Robin Hood took the fryer on his backe, Deepe water he did bestride, And spake neither good word nor bad, Till he came at the other side.
Lightly leapt the fryer off Robin Hoods backe; 65 Robin Hood said to him againe, "Carry me over this water, thou curtall fryer, Or it shall breede thy pain."
The fryer tooke Robin on's backe againe, And stept in to the knee; 70 Till he came at the middle streame Neither good nor bad spake he.
And comming to the middle streame, There he threw Robin in; "And chuse thee, chuse thee, fine fellow, 75 Whether thou wilt sink or swim."
Robin Hood swam to a bush of broome, The fryer to a wigger wand; Bold Robin Hood is gone to shore, And took his bow in his hand. 80
One of his best arrowes under his belt To the fryer he let fly; The curtall fryer with his steel buckler Did put that arrow by.
"Shoot on, shoot on, thou fine fellow, 85 Shoot as thou hast begun, If thou shoot here a summers day, Thy marke I will not shun."
Robin Hood shot passing well, Till his arrows all were gane; 90 They tooke their swords and steele bucklers, They fought with might and maine;
From ten o'th' clock that [very] day, Till four i'th' afternoon; Then Robin Hood came to his knees, 95 Of the fryer to beg a boone.
"A boone, a boone, thou curtall fryer, I beg it on my knee: Give me leave to set my horne to my mouth, And to blow blasts three." 100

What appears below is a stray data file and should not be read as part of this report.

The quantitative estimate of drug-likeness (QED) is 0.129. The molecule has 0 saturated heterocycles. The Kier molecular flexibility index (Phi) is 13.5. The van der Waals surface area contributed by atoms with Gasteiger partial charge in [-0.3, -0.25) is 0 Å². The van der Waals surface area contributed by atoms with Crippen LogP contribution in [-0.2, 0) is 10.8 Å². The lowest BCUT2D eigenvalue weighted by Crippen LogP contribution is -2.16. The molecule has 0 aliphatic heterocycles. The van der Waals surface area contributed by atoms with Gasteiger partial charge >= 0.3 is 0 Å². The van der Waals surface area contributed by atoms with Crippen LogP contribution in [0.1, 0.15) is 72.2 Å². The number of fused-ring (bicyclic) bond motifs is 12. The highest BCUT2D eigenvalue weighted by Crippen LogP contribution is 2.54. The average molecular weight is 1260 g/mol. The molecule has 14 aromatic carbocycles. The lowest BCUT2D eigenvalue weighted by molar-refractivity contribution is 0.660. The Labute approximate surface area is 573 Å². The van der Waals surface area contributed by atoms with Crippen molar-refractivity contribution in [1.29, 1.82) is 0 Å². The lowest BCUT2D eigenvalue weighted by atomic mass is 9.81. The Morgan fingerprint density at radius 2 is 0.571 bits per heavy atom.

"That I will do," said the curtall fryer, "Of thy blasts I have no doubt; I hope thou'lt blow so passing well, Till both thy eyes fall out."
Robin Hood set his home to his mouth, 105 He blew out blasts three; Halfe a hundreth yeomen, with bowes bent, Came raking over the lee.
"Whose men are these," said the fryer, "That come so hastily?" 110 "These men are mine," said Robin Hood; "Fryer, what is that to thee?"
"A boone, a boone," said the curtall fryer, "The like I gave to thee; Give me leave to set my fist to my mouth, 115 And to whute whues three."
"That will I doe," said Robin Hood, "Or else I were to blame; Three whues in a fryers fist Would make me glad and faine." 120
The fryer set his fist to his mouth, And whuted whues three; Half a hundred good band-dogs Came running over the lee.
"Here's for every man a dog, 125 And I myselfe for thee:"
"Nay, by my faith," said Robin Hood, "Fryer, that may not be."
Two dogs at once to Robin Hood did goe, The one behind, the other before; 130 Robin Hoods mantle of Lincolne greene Off from his backe they tore.
And whether his men shot east or west, Or they shot north or south, The curtall dogs, so taught they were, 135 They kept the arrows in their mouth.
"Take up thy dogs," said Little John, "Fryer, at my bidding be;"
"Whose man art thou," said the curtall fryer, "Comes here to prate with me?" 140
"I am Little John, Robin Hoods man, Fryer, I will not lie; If thou take not up thy dogs soone, I'le take up them and thee."
Little John had a bow in his hand, 145 He shot with might and main; Soon halfe a score of the fryers dogs Lay dead upon the plain.